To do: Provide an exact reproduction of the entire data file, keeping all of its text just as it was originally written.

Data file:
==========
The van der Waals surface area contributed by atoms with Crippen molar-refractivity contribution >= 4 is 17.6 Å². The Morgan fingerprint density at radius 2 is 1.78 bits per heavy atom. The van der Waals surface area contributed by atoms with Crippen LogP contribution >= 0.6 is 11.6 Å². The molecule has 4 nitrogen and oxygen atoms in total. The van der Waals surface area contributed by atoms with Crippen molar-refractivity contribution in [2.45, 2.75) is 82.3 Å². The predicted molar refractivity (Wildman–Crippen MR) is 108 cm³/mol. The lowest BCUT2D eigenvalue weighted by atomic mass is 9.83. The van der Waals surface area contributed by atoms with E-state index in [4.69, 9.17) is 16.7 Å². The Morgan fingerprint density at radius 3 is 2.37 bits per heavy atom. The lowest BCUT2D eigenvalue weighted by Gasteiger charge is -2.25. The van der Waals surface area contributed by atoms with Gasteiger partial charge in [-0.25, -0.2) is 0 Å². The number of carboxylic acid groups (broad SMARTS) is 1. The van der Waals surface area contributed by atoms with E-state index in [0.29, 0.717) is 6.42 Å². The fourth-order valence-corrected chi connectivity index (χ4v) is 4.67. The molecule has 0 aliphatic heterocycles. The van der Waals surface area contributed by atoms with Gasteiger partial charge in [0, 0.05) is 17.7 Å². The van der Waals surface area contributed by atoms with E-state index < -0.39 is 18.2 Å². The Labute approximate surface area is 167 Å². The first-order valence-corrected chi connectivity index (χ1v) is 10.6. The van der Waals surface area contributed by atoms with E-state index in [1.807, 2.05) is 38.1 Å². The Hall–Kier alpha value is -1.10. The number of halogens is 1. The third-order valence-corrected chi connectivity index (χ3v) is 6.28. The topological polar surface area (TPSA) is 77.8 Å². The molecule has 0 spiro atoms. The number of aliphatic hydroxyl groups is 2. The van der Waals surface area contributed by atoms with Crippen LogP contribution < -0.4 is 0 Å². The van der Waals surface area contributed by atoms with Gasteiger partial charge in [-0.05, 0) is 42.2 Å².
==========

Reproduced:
The van der Waals surface area contributed by atoms with Crippen molar-refractivity contribution >= 4 is 17.6 Å². The Morgan fingerprint density at radius 2 is 1.78 bits per heavy atom. The van der Waals surface area contributed by atoms with Crippen LogP contribution >= 0.6 is 11.6 Å². The molecule has 4 nitrogen and oxygen atoms in total. The van der Waals surface area contributed by atoms with Crippen molar-refractivity contribution in [2.45, 2.75) is 82.3 Å². The predicted molar refractivity (Wildman–Crippen MR) is 108 cm³/mol. The lowest BCUT2D eigenvalue weighted by atomic mass is 9.83. The van der Waals surface area contributed by atoms with E-state index in [4.69, 9.17) is 16.7 Å². The Morgan fingerprint density at radius 3 is 2.37 bits per heavy atom. The lowest BCUT2D eigenvalue weighted by Gasteiger charge is -2.25. The van der Waals surface area contributed by atoms with Gasteiger partial charge in [-0.25, -0.2) is 0 Å². The number of carboxylic acid groups (broad SMARTS) is 1. The van der Waals surface area contributed by atoms with E-state index in [0.29, 0.717) is 6.42 Å². The fourth-order valence-corrected chi connectivity index (χ4v) is 4.67. The molecule has 0 aliphatic heterocycles. The van der Waals surface area contributed by atoms with Gasteiger partial charge in [0, 0.05) is 17.7 Å². The van der Waals surface area contributed by atoms with E-state index < -0.39 is 18.2 Å². The Labute approximate surface area is 167 Å². The first-order valence-corrected chi connectivity index (χ1v) is 10.6. The van der Waals surface area contributed by atoms with E-state index in [1.807, 2.05) is 38.1 Å². The Hall–Kier alpha value is -1.10. The number of halogens is 1. The third-order valence-corrected chi connectivity index (χ3v) is 6.28. The topological polar surface area (TPSA) is 77.8 Å². The molecule has 0 spiro atoms. The number of aliphatic hydroxyl groups is 2. The van der Waals surface area contributed by atoms with Crippen LogP contribution < -0.4 is 0 Å². The van der Waals surface area contributed by atoms with Gasteiger partial charge in [-0.05, 0) is 42.2 Å².